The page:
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State election commission will try again to consolidate Lake County's small voting precincts

The Indiana Election Commission agreed Friday to reconvene March 9 and take up its unfinished work of consolidating Lake County voting precincts with fewer than 600 active voters. The commissioners are, from left, Republican Zachary Klutz; Republican Bryce Bennett, Jr., the chairman; Democrat Karen Celestino-Horseman; and Democrat Suzannah Wilson Overholt.

INDIANAPOLIS — The Indiana Election Commission seemingly is planning to follow Attorney General Curtis Hill's pronouncement that it remain in session until approving a plan to consolidate Lake County's numerous small voting precincts.

On Friday, the commission recessed its meeting on unrelated election matters, instead of adjourning, so as to technically abide by the state lawyer's official opinion when the commission reconvenes to consider Lake County precinct consolidation issues at 12:30 p.m. Region time March 9 at its Indianapolis office.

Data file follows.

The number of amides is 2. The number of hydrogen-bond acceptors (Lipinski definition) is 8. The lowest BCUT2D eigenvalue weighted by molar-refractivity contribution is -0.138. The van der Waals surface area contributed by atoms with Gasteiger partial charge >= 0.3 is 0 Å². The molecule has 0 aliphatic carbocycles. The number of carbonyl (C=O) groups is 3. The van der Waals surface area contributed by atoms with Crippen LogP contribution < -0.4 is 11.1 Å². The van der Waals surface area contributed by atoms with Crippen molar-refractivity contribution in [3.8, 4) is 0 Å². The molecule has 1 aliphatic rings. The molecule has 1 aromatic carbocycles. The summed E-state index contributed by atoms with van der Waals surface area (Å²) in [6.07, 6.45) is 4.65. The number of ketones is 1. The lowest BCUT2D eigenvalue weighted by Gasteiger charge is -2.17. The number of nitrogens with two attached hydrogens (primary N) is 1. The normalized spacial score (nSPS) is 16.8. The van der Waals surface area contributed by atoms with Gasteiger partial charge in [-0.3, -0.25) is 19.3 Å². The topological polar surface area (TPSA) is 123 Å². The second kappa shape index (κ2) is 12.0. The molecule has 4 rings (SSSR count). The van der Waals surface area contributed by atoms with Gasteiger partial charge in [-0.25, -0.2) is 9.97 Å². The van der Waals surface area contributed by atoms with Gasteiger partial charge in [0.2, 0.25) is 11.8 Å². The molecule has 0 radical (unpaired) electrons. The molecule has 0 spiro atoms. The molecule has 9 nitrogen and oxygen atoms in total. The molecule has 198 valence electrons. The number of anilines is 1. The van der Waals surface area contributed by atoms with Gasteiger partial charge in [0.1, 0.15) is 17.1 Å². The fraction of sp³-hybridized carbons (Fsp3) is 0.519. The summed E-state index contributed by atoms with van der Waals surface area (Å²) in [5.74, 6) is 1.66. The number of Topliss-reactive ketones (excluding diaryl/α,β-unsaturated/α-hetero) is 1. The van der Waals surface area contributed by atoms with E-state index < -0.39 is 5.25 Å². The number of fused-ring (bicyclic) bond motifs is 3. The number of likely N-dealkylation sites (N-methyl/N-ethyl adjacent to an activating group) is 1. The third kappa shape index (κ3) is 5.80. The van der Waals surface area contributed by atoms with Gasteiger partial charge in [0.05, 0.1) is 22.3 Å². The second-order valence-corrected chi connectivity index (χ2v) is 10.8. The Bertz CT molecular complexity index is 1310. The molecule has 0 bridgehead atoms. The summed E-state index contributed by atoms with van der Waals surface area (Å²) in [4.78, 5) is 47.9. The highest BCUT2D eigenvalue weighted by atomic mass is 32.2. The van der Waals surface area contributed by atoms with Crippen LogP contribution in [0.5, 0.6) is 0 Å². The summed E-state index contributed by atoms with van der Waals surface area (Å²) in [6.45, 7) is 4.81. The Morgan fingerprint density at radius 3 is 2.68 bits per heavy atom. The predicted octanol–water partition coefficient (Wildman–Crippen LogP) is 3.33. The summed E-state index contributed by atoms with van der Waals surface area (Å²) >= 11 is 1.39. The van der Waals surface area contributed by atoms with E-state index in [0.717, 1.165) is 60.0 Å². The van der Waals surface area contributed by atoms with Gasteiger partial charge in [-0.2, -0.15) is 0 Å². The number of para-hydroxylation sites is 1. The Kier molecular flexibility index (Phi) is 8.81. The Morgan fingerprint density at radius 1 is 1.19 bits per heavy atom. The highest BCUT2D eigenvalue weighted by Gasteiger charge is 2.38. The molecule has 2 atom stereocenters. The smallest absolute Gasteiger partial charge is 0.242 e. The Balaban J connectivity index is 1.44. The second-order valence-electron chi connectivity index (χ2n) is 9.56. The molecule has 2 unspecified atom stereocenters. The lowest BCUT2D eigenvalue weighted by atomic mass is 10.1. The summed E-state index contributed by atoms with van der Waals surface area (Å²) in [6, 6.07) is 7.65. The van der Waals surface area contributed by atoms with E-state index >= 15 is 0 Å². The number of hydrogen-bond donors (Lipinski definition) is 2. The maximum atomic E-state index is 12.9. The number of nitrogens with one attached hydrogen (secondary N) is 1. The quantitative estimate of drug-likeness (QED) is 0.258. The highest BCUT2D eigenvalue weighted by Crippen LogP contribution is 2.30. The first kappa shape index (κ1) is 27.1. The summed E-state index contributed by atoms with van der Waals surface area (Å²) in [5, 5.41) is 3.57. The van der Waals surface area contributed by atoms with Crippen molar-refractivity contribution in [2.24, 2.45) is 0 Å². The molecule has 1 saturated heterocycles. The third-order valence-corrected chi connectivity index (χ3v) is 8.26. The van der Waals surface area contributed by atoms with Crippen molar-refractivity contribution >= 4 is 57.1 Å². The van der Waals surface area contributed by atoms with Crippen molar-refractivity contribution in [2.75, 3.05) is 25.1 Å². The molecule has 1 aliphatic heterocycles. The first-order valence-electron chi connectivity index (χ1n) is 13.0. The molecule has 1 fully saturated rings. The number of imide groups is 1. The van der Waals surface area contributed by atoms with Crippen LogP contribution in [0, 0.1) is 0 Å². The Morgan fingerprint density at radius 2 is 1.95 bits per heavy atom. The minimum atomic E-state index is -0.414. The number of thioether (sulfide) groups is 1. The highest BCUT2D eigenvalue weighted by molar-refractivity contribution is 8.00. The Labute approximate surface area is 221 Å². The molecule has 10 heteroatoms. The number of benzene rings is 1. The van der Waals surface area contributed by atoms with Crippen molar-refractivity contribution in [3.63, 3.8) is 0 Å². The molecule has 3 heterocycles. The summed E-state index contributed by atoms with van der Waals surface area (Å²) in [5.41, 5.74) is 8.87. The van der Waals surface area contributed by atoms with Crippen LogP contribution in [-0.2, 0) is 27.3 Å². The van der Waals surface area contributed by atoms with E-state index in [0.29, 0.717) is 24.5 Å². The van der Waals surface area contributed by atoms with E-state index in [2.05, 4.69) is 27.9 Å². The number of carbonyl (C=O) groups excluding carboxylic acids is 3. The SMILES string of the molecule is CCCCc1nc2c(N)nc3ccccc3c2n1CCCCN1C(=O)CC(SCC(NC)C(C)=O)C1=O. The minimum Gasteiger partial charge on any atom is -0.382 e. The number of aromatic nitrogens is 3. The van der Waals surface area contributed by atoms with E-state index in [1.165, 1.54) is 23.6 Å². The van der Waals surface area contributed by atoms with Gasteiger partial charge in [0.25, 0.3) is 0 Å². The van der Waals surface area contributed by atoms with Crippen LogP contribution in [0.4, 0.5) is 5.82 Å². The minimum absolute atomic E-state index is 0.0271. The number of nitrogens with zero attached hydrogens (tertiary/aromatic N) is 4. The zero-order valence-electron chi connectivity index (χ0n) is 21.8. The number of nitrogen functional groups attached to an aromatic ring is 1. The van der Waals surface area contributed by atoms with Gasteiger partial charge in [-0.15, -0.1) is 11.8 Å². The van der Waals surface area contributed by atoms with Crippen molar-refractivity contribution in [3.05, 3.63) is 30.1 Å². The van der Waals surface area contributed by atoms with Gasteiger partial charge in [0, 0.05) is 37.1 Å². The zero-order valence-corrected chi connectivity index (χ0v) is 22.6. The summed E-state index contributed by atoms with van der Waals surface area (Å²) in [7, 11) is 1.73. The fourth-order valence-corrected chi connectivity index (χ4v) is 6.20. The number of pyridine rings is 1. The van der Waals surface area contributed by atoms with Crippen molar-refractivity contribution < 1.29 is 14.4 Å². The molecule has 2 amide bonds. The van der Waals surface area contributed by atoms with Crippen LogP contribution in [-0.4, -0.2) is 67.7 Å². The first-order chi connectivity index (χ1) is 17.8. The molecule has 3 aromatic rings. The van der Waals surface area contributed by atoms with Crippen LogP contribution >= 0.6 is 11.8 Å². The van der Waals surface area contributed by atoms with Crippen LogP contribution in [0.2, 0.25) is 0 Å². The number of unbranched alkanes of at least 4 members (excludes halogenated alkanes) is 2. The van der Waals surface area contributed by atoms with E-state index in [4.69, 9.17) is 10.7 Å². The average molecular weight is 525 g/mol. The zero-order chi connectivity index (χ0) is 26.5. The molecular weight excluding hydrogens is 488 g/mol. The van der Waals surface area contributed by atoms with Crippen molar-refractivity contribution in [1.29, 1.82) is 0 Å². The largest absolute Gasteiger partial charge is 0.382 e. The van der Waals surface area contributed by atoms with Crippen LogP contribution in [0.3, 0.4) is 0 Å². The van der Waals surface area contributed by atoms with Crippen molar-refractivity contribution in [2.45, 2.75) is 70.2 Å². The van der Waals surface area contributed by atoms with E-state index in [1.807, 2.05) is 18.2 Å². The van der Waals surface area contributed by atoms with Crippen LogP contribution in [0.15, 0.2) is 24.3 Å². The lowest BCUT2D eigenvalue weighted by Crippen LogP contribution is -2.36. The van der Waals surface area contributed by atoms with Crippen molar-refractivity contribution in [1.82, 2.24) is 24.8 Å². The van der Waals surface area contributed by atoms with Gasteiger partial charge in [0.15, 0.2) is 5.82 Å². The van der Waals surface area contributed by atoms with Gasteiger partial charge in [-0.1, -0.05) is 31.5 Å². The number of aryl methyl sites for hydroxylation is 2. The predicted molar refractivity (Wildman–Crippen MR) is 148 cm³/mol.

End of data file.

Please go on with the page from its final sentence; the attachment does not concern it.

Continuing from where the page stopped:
The four-member commission, composed of two Republicans and two Democrats, last year failed to garner the three votes needed to enact either of the two consolidation plans offered by Lake County Republicans.

Lake County Democrats contend the 2017 law requiring the consolidation of precincts with fewer than 600 active voters is illegitimate.

It's also the subject of a federal voting rights lawsuit filed by the Indiana NAACP.

In any case, the Republican attorney general contends the commission has a continuing obligation under Senate Enrolled Act 220 to create, debate and vote on consolidation plans until one is approved.

Republican Bryce Bennett Jr., the commission chairman, said he is confident that by working with the Indiana Election Division staff, a compromise plan can be crafted that wins majority support.

Suzannah Wilson Overholt, a Democratic commissioner, pointed out that she proposed doing exactly that last summer, but the Republican commissioners refused to go along with the idea.


Dan is Statehouse Bureau Chief for The Times. Since 2009, he's reported on Indiana government and politics — and how both impact the Region — from the state capital in Indianapolis. He originally is from Orland Park, Ill.